2:00, Friday April 8, WeH 7220
Monte Carlo Learning in Environments with Hidden State
Satinder Pal Singh^*
Department of Brain and Cognitive Sciences
MIT
Planning and search algorithms from AI and reinforcement
learning (RL) algorithms from machine learning form a sound
theoretical basis for building architectures than enable an agent to
determine autonomously the ``optimal'' actions in certain classes of
environments. Unfortunately all of the theory and most of the
practice of the above algorithms is limited to problems where the
agent can sense the state of the environment completely. In many
real-world tasks, however, the state of the environment is ``hidden'',
i.e., only partially observable by the agent. Most previous general
approaches to hidden-state problems use computationally expensive
techniques to estimate the state of the environment, and use the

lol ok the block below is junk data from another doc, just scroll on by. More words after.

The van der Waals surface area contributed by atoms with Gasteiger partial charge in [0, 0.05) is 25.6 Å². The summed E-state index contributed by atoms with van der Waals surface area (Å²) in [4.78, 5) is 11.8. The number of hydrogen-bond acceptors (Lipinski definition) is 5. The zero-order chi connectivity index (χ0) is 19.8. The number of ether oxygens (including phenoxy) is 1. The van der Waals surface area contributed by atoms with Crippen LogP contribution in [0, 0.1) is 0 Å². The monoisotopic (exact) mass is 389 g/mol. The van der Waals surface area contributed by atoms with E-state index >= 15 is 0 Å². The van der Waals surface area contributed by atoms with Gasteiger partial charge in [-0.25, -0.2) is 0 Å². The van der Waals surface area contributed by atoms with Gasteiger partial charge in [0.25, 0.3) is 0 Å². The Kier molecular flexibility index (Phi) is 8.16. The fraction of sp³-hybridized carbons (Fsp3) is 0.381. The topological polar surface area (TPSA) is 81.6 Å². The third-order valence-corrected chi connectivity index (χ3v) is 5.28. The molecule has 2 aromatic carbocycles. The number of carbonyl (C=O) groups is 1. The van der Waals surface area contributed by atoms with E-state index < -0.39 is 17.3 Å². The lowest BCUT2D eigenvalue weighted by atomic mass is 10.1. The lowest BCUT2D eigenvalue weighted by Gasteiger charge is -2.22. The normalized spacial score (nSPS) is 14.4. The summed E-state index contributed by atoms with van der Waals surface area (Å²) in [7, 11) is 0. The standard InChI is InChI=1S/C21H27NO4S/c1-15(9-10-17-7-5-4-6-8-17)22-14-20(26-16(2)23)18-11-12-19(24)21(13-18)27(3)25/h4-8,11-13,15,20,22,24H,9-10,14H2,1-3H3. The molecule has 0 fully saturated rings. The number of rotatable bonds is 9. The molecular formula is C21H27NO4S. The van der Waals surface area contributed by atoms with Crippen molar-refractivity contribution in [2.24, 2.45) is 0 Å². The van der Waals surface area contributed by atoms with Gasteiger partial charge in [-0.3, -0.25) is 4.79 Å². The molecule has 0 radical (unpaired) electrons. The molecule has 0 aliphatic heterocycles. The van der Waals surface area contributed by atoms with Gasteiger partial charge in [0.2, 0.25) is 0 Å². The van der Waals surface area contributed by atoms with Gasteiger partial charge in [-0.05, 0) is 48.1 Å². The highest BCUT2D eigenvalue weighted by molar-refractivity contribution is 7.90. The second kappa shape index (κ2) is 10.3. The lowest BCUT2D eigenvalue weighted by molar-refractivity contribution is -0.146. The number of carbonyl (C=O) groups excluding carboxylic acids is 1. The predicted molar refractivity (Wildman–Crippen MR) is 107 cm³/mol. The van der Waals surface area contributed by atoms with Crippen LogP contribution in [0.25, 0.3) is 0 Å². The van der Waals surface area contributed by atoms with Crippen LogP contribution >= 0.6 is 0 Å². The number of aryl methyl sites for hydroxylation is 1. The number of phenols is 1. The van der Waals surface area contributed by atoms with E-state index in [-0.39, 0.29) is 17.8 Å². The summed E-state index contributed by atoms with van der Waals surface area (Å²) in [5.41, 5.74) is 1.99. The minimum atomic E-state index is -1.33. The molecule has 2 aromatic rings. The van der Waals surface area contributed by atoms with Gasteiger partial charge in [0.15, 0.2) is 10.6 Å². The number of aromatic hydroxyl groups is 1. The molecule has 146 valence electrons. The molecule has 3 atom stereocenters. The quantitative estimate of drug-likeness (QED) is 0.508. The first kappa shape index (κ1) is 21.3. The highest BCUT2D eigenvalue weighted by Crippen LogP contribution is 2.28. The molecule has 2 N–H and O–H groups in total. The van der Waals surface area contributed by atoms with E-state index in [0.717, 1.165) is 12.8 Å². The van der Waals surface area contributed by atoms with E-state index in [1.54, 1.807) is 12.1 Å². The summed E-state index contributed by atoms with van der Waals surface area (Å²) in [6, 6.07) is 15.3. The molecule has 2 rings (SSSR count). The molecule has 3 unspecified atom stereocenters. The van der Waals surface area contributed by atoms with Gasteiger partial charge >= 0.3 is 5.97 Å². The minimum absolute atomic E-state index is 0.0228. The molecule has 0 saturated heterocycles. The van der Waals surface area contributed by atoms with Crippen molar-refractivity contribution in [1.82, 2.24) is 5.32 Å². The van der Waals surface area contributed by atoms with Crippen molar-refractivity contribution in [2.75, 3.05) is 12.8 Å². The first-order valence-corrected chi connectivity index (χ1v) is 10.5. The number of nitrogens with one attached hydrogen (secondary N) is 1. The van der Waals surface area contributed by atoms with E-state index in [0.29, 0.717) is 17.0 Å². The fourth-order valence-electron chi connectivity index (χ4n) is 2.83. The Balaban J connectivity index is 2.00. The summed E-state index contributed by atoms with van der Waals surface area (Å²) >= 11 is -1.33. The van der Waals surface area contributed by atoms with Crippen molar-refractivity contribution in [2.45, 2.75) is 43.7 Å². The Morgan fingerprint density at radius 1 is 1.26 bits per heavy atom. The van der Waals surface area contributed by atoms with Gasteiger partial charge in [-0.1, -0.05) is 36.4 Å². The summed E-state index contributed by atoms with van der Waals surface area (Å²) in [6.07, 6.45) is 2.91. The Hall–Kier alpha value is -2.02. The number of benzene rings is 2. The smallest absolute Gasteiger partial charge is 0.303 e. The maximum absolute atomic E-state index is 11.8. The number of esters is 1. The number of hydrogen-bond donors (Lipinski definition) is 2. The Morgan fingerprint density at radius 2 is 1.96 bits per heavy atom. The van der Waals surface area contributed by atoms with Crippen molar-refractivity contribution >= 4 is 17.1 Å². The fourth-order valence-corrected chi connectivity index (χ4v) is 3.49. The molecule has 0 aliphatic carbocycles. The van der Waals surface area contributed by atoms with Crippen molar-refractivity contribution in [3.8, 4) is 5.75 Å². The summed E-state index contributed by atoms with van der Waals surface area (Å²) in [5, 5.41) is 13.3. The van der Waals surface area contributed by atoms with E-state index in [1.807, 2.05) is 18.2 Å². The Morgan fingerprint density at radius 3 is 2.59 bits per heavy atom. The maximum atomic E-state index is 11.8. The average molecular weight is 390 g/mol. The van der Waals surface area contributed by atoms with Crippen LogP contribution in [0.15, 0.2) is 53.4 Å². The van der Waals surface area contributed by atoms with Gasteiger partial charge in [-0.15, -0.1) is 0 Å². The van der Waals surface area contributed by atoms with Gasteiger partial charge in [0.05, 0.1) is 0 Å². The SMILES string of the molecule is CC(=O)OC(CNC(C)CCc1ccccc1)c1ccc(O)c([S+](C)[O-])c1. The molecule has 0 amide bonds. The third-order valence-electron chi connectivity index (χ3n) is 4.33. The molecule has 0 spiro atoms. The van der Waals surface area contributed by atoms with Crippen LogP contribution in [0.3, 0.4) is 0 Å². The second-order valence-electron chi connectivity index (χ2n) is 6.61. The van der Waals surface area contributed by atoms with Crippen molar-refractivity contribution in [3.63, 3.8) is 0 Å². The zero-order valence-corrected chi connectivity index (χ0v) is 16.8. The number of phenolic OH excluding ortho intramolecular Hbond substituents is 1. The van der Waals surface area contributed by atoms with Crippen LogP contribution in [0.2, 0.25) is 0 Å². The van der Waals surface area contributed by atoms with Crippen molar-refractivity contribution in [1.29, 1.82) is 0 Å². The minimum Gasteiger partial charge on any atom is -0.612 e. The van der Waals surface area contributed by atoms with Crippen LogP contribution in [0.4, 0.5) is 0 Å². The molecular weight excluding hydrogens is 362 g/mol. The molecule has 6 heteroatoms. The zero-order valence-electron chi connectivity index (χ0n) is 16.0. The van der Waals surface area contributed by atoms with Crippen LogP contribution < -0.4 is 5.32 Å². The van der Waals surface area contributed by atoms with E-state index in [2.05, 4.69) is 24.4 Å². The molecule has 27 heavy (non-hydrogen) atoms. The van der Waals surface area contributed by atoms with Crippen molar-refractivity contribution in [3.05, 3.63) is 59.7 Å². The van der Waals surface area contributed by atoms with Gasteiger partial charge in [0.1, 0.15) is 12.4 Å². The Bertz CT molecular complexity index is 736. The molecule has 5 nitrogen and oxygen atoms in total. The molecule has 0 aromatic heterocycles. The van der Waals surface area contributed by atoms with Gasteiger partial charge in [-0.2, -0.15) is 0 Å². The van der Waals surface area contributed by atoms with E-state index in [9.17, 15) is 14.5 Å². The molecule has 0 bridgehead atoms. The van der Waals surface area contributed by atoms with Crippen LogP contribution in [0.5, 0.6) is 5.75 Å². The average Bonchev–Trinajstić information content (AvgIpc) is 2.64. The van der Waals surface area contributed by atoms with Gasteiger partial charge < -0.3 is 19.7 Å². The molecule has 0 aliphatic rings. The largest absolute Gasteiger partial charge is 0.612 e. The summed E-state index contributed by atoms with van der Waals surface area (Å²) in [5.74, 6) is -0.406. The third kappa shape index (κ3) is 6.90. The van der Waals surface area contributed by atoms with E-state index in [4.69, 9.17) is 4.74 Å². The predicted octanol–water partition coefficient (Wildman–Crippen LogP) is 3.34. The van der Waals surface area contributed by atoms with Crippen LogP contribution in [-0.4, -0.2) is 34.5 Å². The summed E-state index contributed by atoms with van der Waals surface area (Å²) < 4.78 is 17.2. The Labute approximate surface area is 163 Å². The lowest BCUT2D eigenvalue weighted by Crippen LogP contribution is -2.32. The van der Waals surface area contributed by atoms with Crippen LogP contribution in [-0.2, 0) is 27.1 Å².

conventional algorithms on the estimated state.
This talk addresses the question of what is the best an agent
can do in hidden-state problems without resorting to any form of state
estimation. We develop a new framework for solving such problems by
including stochastic decision policies in the search space, and by
defining the ``value'' or utility of a cluster of states. We also
discuss why the conventional RL framework needs to be extended and
present theoretical results about what popular RL algorithms do when
applied to hidden-state problems. Finally, we present a new,
computationally tractable, Monte Carlo algorithm for finding locally
optimal stochastic decision policies in a class of hidden-state
problems.
*Joint work with Tommi Jaakkola and Michael Jordan